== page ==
Finding a natural solution
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A few years ago a friend gave me a lovely pepper grinder as a thank you for helping her with a project. I used it happily for a year or so and then, for no apparent reason, the metal in the grinder began to disintegrate. It was still useable, but looked really gnarly. That was, as I said, a long time ago and for literally years now, I’ve been saying, “I need to get myself a new pepper grinder.” Which I would immediately forget until the next time I used it, at which time I would repeat, “No, really I have to get myself a pepper grinder.”
I even went so far to make myself a note and, the next time I visited Bed, Bath and Beyond, I actually looked at pepper grinders. I felt like Goldilocks, discarding one because it was too small, the other because it was too big, another because I suspected it was exactly the same pepper grinder my friend bought me, which was now moldering in my pantry with some sort of metal canker.
Meanwhile, I’ve been using plain old garden-variety pepper in my daily use and dragging out the pitiful pitted pepper grinder when I wanted a coarser grind. Then, a few weeks ago, the clouds parted, the celestial voices started chirping and a CARE package arrived from Frontier Natural Products Co-op: A box full of assorted peppercorns, each in its own handy-dandy adjustable grinder.
Photo courtesy www.frontiercoop.com.
Since then, I’ve been on a pepper orgy, madly adding a dash of pepper to almost anything. Last night it was pink pepper on Asian pears. (Odd, yet delightful.) Included in the package were grinders of Frontier’s Pepper Fusion, including a chipotle/pepper combo and one that combined garlic and black pepper. Warning: the garlic fusion was so garlicky that one of the other editors couldn’t keep it in her house because she said it made her home smell too much like garlic. This, in my home, is not even possible, sort of like having “leftover wine.” I’ve used the fusion products the most—gleefully grinding them over everything from my morning eggs to veggie stir-fry.
I like these grinders because they’re an easy size to use, they store nicely and come in a terrific variety. They also are allegedly adjustable, though I haven’t felt the need yet and can’t figure out how to do that bit anyway. I also like that the Frontier website provides a quick education about pepper if you go check out whatever variety you’re interested in.
Here are a couple of my experiments from the past couple of weeks. Send me your favorite pepper recipe and we’ll share it with our readers.
I love that this is chock full of nutrition, despite its pale appearance, and that it’s perfect for this time of year.
• 1 tablespoon coarse brown mustard
• 2 tablespoons white-wine vinegar
• 1/2 cup non-fat sour cream (or Greek yogurt)
• A pinch of kosher salt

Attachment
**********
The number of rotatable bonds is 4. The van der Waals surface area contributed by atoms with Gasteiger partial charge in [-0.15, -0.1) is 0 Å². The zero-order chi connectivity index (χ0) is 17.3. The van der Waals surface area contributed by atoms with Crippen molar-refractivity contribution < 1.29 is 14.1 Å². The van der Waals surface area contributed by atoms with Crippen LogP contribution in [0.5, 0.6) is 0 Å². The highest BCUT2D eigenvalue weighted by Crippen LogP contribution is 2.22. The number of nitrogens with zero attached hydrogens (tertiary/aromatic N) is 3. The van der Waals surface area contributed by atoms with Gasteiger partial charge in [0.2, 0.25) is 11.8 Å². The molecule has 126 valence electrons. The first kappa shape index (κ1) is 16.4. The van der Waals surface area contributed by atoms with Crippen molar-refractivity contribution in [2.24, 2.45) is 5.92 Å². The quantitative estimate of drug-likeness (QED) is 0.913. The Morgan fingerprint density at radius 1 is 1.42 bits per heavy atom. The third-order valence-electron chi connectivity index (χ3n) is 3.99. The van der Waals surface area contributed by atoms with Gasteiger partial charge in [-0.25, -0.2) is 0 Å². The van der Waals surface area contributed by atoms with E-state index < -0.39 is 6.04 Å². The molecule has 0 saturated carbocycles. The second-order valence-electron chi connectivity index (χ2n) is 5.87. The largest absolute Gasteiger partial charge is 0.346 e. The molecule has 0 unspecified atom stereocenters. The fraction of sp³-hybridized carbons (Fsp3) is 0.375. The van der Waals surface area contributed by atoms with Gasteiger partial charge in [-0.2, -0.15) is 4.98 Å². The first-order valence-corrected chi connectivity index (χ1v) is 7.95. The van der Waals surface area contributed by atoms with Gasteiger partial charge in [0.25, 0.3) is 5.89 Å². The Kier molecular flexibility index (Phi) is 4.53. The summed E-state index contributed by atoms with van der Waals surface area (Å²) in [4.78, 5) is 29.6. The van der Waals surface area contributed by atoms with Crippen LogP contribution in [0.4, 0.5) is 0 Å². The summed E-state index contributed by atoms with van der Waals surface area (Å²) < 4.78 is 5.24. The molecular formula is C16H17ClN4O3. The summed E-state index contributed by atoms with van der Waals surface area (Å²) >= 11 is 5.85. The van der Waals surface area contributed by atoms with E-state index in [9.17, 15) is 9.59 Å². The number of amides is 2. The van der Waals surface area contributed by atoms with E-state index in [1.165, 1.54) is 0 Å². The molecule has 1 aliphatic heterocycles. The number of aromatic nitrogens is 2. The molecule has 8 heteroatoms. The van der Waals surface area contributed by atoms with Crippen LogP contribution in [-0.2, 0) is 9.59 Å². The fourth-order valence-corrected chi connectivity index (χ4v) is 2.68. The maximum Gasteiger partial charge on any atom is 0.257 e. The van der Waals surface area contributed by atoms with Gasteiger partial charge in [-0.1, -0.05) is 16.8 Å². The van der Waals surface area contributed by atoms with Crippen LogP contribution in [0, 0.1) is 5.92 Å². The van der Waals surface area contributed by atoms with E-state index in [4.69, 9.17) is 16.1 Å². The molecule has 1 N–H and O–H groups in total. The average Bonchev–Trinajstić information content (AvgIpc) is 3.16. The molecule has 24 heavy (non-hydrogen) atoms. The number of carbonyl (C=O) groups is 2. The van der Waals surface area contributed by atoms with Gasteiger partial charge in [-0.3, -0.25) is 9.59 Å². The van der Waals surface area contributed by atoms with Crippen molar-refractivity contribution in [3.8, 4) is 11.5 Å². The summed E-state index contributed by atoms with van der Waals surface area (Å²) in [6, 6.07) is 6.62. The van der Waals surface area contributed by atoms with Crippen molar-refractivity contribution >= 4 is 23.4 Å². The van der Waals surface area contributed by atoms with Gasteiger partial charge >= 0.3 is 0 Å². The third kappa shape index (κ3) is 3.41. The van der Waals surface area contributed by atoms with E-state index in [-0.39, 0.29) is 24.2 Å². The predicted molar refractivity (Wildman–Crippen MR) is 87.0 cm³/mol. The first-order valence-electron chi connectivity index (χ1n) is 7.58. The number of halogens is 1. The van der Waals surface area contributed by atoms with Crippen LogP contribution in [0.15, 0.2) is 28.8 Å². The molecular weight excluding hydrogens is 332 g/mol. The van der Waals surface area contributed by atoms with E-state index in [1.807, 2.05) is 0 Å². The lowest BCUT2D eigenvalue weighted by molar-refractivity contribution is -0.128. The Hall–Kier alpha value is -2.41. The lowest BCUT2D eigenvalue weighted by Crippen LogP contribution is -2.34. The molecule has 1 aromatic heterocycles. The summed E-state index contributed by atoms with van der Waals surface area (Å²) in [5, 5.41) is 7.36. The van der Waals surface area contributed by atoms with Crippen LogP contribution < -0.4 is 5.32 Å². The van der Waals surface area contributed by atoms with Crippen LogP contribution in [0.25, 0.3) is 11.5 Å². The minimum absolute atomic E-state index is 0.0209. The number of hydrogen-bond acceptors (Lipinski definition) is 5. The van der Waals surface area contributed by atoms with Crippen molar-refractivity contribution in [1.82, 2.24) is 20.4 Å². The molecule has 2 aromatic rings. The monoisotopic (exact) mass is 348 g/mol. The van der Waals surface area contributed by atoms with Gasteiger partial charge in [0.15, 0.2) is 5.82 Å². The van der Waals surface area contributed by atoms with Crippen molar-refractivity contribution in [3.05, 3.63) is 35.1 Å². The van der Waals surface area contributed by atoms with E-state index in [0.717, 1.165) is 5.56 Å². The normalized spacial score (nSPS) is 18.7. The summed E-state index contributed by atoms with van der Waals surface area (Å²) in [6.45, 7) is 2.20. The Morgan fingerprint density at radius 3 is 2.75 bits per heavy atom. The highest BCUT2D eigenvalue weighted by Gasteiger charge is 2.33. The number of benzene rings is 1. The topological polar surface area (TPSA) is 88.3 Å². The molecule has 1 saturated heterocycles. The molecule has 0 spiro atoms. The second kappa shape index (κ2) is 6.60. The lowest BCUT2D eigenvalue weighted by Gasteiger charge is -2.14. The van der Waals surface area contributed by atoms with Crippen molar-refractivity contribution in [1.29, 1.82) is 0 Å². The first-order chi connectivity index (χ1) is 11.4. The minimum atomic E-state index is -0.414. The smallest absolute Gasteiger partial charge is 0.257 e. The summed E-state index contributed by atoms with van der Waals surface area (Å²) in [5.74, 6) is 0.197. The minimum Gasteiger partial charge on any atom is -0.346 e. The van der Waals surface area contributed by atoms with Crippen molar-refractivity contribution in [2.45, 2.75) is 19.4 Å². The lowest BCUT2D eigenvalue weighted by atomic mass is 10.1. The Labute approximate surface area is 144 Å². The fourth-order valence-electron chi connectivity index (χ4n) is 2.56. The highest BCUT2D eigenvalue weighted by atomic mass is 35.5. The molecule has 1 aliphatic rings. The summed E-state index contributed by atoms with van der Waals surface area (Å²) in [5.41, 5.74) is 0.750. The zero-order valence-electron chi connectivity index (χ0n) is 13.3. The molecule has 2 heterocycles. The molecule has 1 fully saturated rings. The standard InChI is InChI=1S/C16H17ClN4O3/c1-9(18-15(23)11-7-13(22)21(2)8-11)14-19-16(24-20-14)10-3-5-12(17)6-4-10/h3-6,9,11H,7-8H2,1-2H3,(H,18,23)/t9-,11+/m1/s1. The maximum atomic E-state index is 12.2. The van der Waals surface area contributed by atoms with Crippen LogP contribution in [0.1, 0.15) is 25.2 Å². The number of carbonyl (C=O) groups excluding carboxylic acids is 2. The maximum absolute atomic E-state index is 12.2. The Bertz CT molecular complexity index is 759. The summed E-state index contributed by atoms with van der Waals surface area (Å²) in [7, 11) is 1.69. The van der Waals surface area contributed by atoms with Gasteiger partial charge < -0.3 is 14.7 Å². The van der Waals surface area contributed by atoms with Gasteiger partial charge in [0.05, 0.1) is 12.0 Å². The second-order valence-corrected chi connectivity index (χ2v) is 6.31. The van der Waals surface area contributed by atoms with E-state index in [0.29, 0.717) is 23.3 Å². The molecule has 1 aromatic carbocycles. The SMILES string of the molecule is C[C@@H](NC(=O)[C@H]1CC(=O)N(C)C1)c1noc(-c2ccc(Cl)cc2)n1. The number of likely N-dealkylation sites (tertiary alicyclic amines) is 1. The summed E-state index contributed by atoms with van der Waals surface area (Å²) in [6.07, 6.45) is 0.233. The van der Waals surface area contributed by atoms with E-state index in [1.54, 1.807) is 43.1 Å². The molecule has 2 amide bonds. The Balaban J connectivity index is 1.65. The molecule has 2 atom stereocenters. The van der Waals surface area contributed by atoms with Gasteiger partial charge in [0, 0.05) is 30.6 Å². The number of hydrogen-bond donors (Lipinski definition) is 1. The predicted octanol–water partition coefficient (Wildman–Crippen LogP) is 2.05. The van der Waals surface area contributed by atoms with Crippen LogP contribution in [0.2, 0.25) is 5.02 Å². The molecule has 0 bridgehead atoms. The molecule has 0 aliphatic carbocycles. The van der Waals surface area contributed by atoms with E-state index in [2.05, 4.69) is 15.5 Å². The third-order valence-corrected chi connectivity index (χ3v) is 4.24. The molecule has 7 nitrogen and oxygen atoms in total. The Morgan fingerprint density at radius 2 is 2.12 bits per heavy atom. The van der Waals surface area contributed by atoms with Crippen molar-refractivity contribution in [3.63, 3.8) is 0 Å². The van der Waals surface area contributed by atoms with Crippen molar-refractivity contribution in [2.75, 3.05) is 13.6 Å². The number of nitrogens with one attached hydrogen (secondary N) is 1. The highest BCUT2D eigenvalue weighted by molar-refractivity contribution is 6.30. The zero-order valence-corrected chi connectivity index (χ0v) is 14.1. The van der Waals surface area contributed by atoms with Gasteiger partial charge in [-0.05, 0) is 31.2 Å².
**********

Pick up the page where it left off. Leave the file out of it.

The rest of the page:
• 1/4 teaspoon coarsely ground white pepper
• 2 cups cooked frozen cauliflower (or fresh florets, briefly steamed)
• 2 heads Belgian endive, cleaned and leaves cut diagonally into bite-sized pieces
• 1 small head Napa cabbage (1/2 pound), darker outer leaves discarded and pale inner leaves cut crosswise into bite-sized pieces
• 1 small white onion, finely chopped
1. Whisk first five ingredients together (mustard through pepper) to make salad dressing; soak the onion in a little water while you toss the rest of the vegetables together in a large salad bowl; drain and add onion to the veggies.
2. Stir in salad dressing and toss thoroughly. Add more white pepper if it’s a little too tame for you. (This is my interpretation of a recipe I initially found in Gourmet magazine a few years back …)
This is simple and just plain delicious. Meets the need for a quickie appetizer.
• 1 log (about 6 ounces) soft goat cheese
• 1 teaspoon pink peppercorns, cracked
• 1 tablespoon fresh lemon or orange thyme leaves (I imagine plain ol’ thyme would do—I just happen to have lemon and orange right outside my door)
• 3 tablespoons olive oil
• 1 teaspoon lemon zest
• 1 small garlic clove, minced
• Toasted slices of Karen’s fabulous homemade baguette – or, if you don’t live near my favorite baker, any inferior baguette, sliced into ovals and toasted.
1. Just smoosh all the ingredients except for the bread together; toast the bread and spread with the cheese mixture.
2. I garnished with a little fresh thyme, and I imagine little curls of lemon peel would also be festive.
Next I’m going to make a version of Bouef au Poivre (which I understand just means “Beef with Peppercorns”), except with some sweet little deboned fresh organic chicken thighs I got at our natural foods co-op. I’ll use some of the Exotic Peppercorn Blend that Frontier provided (a mix cubeb, grains of paradise, and black and pink peppercorns). I’m going to try making it with Greek yogurt instead of whipping cream, on behalf of my waistline and arteries.